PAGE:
That sure would be something, you say. If life were a dream.

You think my view of domesticity is naïve at best. You do not believe two people could sustain this every day. An intensity of skin to skin that does not leave room for God or neighbours, or tricycles turned over in the yard. Obsession may prevail in moments, yes – but it does not leave nearly enough time for real life, Maggie.

My parents still waltz in the kitchen, I defend. In the midst of chaos, they go into their dance. It makes the chaos beautiful. Or the dance. Even when there is work to be done.

Because not all love is scheduled, I say as you look at your watch.

But the moment is gone. I can see that I have lost you to the clock, once again.

Image by Joanne Piechota

Eidyia who sees. Who knows.

I ask you to christen me. I have nothing of yours to keep, nothing to mark me, and so a particular significance weights this request. This will be the only name we ever share, and I have already determined no matter what you decide, it will be mine to keep.

You take your time (and I think you’ve forgotten) when you come back with this – Eidyia.

Eidyia. The youngest, perhaps the most beautiful, of the Oceanides. The baby sister of the Nymphs who presided over all water flowing on earth. Eidyia. Pronounced Idea. The guardian of both seeing and knowing, a Goddess of knowledge. Some say she was in fact a sorceress, a witch in possession of the magical eye. Indeed, she would grow up to birth Medea, that ultimate enchantress, and the archetypal woman scorned (I was always better at research than you, my love).

But Eidyia!

The daughter of all things flowing, where nothing abides. Her father Oceanus, and her mother Tethys – the source of all things that never stay the same. As a young girl I used to scribble out the words of Heraclitus, finding comfort in his idea that everything is in motion. To think you could never step in the same stream twice! And now the personification. Eidyia. The goddess of a family in flux. The source of clouds and weather and quenched thirst. The shifting of mud and rocks and settled earth. The impetus rushing to the river mouth and pouring out in to a salty sea.

How did you come to this name, my love? As the only clue you left me, I have examined this from every angle (I would build a shrine to her if I thought this is where you’d fall at your knees). Because – EidôTo see. To know. What did I see my love?

What did I know that made you want to lay in my arms, to ask the truth of me?

Or was I nothing other than your siren on the rocks? A fresh water nymph with glistening legs, and a pretty face? We joked of mermaids without their tails, and you were always a naked husband – was this just an extension? Could you possibly know that I would wear this name the way others wrapped a diamond round their finger? That this would be your greatest gift? Did you name me with a gravity that matched how I took on this mantle?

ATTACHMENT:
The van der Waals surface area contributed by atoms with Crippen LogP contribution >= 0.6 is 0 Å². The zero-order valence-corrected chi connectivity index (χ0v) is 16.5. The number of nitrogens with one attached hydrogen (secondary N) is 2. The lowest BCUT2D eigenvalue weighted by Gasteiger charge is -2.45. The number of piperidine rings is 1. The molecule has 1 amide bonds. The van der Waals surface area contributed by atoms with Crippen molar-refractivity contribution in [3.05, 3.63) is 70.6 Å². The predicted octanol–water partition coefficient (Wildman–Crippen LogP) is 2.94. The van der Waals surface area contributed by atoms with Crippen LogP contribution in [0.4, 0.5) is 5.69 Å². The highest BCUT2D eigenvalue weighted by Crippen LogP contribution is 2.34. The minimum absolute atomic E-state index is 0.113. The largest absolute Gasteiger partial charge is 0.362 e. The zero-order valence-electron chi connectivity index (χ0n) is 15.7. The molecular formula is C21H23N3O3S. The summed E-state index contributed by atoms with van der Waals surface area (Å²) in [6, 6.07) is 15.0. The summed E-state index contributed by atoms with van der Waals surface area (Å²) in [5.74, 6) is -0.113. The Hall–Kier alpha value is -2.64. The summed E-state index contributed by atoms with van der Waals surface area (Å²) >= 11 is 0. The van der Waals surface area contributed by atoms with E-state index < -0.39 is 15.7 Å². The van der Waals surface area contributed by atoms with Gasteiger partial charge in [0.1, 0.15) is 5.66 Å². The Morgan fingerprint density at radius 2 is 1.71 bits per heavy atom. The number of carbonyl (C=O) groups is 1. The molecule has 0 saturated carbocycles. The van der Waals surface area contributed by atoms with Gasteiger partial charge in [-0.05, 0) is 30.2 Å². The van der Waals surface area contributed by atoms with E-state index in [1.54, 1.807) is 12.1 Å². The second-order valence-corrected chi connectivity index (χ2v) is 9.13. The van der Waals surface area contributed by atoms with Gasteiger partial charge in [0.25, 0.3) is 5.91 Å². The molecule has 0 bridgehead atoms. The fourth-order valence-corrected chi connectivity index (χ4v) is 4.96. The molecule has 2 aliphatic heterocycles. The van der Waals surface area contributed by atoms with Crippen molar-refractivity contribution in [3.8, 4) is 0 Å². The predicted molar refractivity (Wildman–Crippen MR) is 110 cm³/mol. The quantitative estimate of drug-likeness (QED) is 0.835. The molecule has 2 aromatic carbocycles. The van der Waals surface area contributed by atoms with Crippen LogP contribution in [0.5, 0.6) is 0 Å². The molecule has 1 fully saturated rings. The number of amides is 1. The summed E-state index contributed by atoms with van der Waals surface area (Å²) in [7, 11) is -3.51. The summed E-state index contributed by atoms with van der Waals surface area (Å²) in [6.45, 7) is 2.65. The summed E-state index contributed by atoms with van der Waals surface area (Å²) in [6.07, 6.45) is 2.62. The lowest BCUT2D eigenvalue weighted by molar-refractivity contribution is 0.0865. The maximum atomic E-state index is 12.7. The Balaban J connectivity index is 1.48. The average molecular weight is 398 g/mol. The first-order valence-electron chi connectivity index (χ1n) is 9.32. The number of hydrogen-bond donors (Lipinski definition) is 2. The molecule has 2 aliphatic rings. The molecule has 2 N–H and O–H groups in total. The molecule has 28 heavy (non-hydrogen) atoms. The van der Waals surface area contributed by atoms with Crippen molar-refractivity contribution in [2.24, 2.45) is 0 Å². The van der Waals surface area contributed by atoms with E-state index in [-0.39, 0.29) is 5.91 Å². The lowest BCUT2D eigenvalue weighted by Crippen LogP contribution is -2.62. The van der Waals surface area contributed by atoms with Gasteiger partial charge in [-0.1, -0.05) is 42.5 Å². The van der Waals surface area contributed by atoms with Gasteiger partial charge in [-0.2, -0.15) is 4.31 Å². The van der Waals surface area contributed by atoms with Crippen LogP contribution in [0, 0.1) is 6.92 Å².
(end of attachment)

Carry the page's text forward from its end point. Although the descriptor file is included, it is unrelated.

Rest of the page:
Eidyia. The Goddess of Knowing. The Goddess in perpetual motion. What I wouldn’t have given for the waters to still. For a moment, treading water, where you were there right beside me. Waiting with the answers.

Eidyia at body, remember

This was written so many years ago. It required a little tidy up to re-post here, but the ideas were all there, way back when …

All that stays unknown

There he is, the morning of.

It is summer and he feels good in his skin. Stretched to the corners of his life, filling them out. Everything is as it should be; he is where he should be. He’s solid here, close to the ground, nothing shifting underneath him.

There he is. Oblivious and satisfied, this morning of.

Oblivious: Unaware. Without memory.

Oblivion then, is this. All that stays unknown. There are fires forgotten, under that skin. Little licks in his veins he tries to out-run. Thinking flames can be exhausted this way. Not knowing a single spark can revive.

And how close he is to burning, now.

There. Here. There he is.

He’s out the door, and the sky is blue, and he’s running along, not knowing her name. He’ll hear it today, this name, for the very first time. Unaware of the dreams she’ll soon gather, of the clocks and counting just ahead.

He doesn’t know that he will remember. And that she is his memory, waiting.

(I never, not for a single day, forget)

Somewhere, waiting

There she is, the morning of.

It is summer, and she feels it. The winter sadness has been shaken, sloughed from her skin, and she’s lighter now, present. Waking without the ache, without the anchor thud dragging her down.

There she is. Happy and forgetful in her getting ready, this morning of.

Ready: Prepared. Willing. Equipped.

The readiness is all, they say, but at this minute she thinks she has escaped her fate. She thinks one can survive it. She does not know, as she takes that last mirror look, as she smoothes her hair and tongues her teeth for lipstick stains. She does not know that life can change in other ways, that there are slower, softer ways of starting.

She does not know what’s out there, waiting.

There. Here. There she is.

She’s out the door, and the sky is blue, and she’s humming along, not knowing his name. She’ll hear it today, this name, for the very first time. Unaware of the ghosts he’ll soon gather, of the tracks and stopping just ahead.

She doesn’t know that she’s begun. And that he is her somewhere, waiting.

Walt Whitman Poetry